BGT in 'fix' row as finalists The Loveable Rogues admit they were hand-picked by producers to audition for judges

By Paul Revoir

Britain's Got Talent faces fresh 'fix' allegations after a band that have made it through to the final admitted they were hand-picked to appear on the show.

Despite the fact that most viewers assumed The Loveable Rogues were going through a normal audition process, it has emerged that they had been specially chosen by producers to appear in front of judges.

TV bosses had spotted them on YouTube and asked them to come along. The three-piece act won the audience vote on Tuesday's semi-final and are now in Saturday night's final.

The Loveable Rogues: Sonny, Te Eugene and Eddie Brett and Molly Rainford appeared on This Morning. They admitted they had been picked out to see the judges

But speaking yesterday they admitted they were contacted by producers to take part in the show, having not really considered entering the series before that.

They were first seen earlier on in the series when their audition saw judges raving about them.

A clue to the fact that the group, who performed self-penned song Lovesick, had been lined up before-hand to take part, was seen when TV cameras had shown them driving to their audition, when they first appeared on the show, earlier in the series.

Last night show sources defended the practice saying it had 'cast its net wider this year' and researchers had found out about talent 'via many routes'.

But they added that the judges had not been aware of how they had entered the competition.

The band let the controversial practice slip when they were being interviewed about their success on the show.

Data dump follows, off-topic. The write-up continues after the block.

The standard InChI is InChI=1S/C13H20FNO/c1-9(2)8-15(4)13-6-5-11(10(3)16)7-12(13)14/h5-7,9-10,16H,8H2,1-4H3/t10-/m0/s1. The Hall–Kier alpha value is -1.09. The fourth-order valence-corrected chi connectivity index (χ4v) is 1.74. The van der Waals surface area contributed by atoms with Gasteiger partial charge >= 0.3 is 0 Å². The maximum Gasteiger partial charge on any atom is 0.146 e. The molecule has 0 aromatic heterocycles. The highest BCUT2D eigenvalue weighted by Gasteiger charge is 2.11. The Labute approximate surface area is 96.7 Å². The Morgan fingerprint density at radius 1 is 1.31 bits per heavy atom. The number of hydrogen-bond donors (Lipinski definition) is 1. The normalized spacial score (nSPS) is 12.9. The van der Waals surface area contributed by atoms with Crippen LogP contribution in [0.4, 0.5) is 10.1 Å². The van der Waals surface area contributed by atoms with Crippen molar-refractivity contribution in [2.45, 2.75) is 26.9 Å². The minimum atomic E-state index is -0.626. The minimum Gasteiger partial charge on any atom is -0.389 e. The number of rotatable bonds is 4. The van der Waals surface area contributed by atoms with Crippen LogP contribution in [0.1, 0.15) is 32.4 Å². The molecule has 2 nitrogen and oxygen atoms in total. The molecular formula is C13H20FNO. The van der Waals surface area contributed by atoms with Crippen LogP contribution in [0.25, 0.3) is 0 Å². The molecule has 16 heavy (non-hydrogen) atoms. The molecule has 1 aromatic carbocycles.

The band were approached after BGT produces saw their video on YouTube

'Banging!': Essex boy band Loveable Rogues look thrilled as they get through to the semi-final... but was it all planned?

One of the group, Te, said: 'They were supportive, we told them we wanted to do our own song and we didn't have any issues. I think they knew from the gist of our band and from YouTube, that it'd work'

When asked if they had been approached band member Eddie said: 'Yeah we did.'

Fellow band member Sonny added: 'We never really thought about doing shows like this, but obviously an opportunity came along and it would be silly not to.'

Te added: 'They knew who we were and what we're trying to do, and they supported that.'

Quintessentially English: The boys charmed views with their self-penned tracks

Eddie said: 'Simon Cowell is a massive influence in the music industry, and one of the biggest people at what he does. It was fantastic at the audition, we knew from that point forward he knew who we are, so that was a big deal.'

Sonny added: 'The audition in front of the judges was the first one that we'd actually done.'

An insider on the show defended the practice saying it was not 'fast-tracking' any acts and that the judges had not been aware how they had got there.

Britain's Got Talent judges Simon Cowell, Amanda Holden, David Walliams and Alesha Dixon

They added that talent had been contacted by 'many routes' after researchers were made aware through things such as word of mouth, internet searches, open auditions and events.

Producers are also understood to have looked a show-reels which had been submitted.
They added: 'Every act is auditioned on their merits.'

A show spokesman said: 'To ensure we leave no stone unturned in our search for the best talent, we let people know about auditions in lots of ways - from ads in local papers to fliers distributed at festivals.

'As part of this normal process, we may inform some acts about the auditions. These acts still have to apply and go through the same process as every other act.

'All acts are auditioned on their own merits and the judges then decide who goes through to the live shows.'